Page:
We’re in the middle of one of the best regular season stretches in the history of New York Knicks basketball. That’s both good and bad, but it’s undeniably true. It’s been a week full of accomplishments, none of which should be taken lightly or just tossed aside and deemed meaningless:
- The 12-game winning streak is the third best in team history.
- Carmelo Anthony scored 40-plus points in 3 straight games, tying Bernard King as a Knick record.
- The Knicks now have 50 wins, which is the first time since the 1999-2000 season they’ve done that.
- We’re not quite there yet, but it would take an apocalyptic disaster for the Knicks not to win the Atlantic Division, their first title since 1994. Among the teams who have won multiple Atlantic titles since then are the Miami Heat and Orlando Magic, who are no longer members of the Atlantic Division.
- Head coach Mike Woodson has the most wins in his first 100 games as Knicks coach (68)
The Knicks have been one of the most panned teams by experts, analysts and bloggers all season. Maybe they’re just an unlikable team to a lot of people; I’m not sure what it is, but there really is no reason for any of the Knicks’ accomplishments this season to be diminished. The Knicks are a flawed team, but who isn’t? And we haven’t even gotten to Carmelo Anthony yet.
Last week, we had J.R. Smith take over the top spot, the first time someone not named ‘Melo was atop the rankings. He responded with a historic week. You’re welcome, Knicks fans.
1. Carmelo Anthony (Last: 2) – Out of his four performances from last week, the following statline from Sunday’s win over the Thunder was Anthony’s weakest: 36 points on 15-29 shooting, 12 rebounds, 9 of them offensive. So yeah, it’s safe to say the dude has been playing some pretty good basketball, If by “pretty good” you mean he’s barely missing any shots. On top of the insane scoring (averaging nearly 42 points a game in the last four at a clip of about SIXTY PERCENT), Anthony is rebounding the ball well – often on his own misses, getting second and third-effort attempts at the rim to go. Anthony has also been crucial to the Knicks’ success at taking care of the ball, since, you know, it’s in his hands a whole lot. He has six total turnovers in the past four games, with five of them coming in one game against Milwaukee. For some context, Kevin Durant has 14 in his last four games, Kobe Bryant has 13, and James Harden has 13. And while Melo has spent a lot of time on the perimeter during this stretch, he has also been guarded by the likes of Shane Battier, Kevin Durant, Thabo Sefolosha and Josh Smith.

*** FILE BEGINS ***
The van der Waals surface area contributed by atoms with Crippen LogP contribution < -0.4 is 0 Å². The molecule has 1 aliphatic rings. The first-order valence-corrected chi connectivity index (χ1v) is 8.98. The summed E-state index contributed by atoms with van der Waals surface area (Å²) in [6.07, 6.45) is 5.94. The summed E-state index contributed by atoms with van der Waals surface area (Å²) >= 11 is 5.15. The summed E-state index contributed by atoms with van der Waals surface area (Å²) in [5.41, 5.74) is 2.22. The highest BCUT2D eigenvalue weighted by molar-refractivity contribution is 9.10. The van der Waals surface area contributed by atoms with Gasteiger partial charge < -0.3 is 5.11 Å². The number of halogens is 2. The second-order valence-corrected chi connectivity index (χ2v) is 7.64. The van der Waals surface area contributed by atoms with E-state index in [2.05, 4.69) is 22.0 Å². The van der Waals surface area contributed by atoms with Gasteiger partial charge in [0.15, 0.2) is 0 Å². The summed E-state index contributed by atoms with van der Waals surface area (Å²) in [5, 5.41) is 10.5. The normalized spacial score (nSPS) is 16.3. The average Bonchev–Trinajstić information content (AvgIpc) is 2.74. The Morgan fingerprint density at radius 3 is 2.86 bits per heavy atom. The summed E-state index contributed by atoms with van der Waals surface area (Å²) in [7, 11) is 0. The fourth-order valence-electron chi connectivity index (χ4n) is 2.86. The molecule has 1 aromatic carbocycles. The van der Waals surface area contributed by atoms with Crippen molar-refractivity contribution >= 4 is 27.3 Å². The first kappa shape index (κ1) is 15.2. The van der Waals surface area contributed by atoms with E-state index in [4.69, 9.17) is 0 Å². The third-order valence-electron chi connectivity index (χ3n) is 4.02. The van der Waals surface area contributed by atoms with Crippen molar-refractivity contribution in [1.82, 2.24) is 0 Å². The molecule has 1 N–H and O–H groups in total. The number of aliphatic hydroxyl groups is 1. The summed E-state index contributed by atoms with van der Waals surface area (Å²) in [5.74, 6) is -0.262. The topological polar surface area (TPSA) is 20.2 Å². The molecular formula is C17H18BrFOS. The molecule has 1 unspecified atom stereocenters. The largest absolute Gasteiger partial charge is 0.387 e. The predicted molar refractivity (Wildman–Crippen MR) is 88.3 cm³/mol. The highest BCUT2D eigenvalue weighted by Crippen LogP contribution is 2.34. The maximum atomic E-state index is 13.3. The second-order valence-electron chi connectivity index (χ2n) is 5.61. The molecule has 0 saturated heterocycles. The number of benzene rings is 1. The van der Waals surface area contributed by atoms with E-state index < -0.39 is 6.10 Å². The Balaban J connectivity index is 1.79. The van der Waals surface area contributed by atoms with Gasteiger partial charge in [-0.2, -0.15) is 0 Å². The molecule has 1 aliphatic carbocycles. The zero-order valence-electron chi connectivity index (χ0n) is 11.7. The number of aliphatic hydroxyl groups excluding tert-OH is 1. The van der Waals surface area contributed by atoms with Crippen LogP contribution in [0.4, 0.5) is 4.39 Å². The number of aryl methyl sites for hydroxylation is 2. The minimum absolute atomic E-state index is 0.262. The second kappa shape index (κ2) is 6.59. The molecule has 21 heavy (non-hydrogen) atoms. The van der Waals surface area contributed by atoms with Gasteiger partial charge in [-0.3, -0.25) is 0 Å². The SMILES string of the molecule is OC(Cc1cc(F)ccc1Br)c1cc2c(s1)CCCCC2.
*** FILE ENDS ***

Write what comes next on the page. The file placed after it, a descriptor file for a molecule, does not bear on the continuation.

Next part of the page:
Melo won’t keep scoring this much; 40+ points a game for much longer is totally unreasonable. But the Knicks can beat anyone in a seven game series if Melo can play with this efficiency and with this hot of a hand.
2. J.R. Smith (Last: 1) – There was only one place for Earl’s efficiency to go after last week’s rankings. Still, he dropped 22 against the Thunder including a few absolute daggers – his long range, shot-clock beating 3 after a masterful assist-from-the-floor by Raymond Felton being the most memorable. Smith also had a very impressive 30 and 10 rebounds in a very workmanlike win over the Bucks. He’s clearly the Knicks’ second scoring option outside of Anthony, and the evolution of his overall game over the course of the season has turned him into somebody the Knicks need, and need to trust, in the postseason.
3. Raymond Felton (Last: 3) – Felton has had some sneakily good games recently, and I’ll continue to heave credit his way as the Knicks continue to take care of the ball so well (six team turnovers against OKC). It isn’t always in the numbers for Ray, although this week he had two strong near-double doubles, going for 16 and 9 against OKC and 10 and 8 against Miami. When the Knicks move the ball and don’t turn it over on offense, they’re very tough to beat. Raymond Felton plays a huge part in both of those things.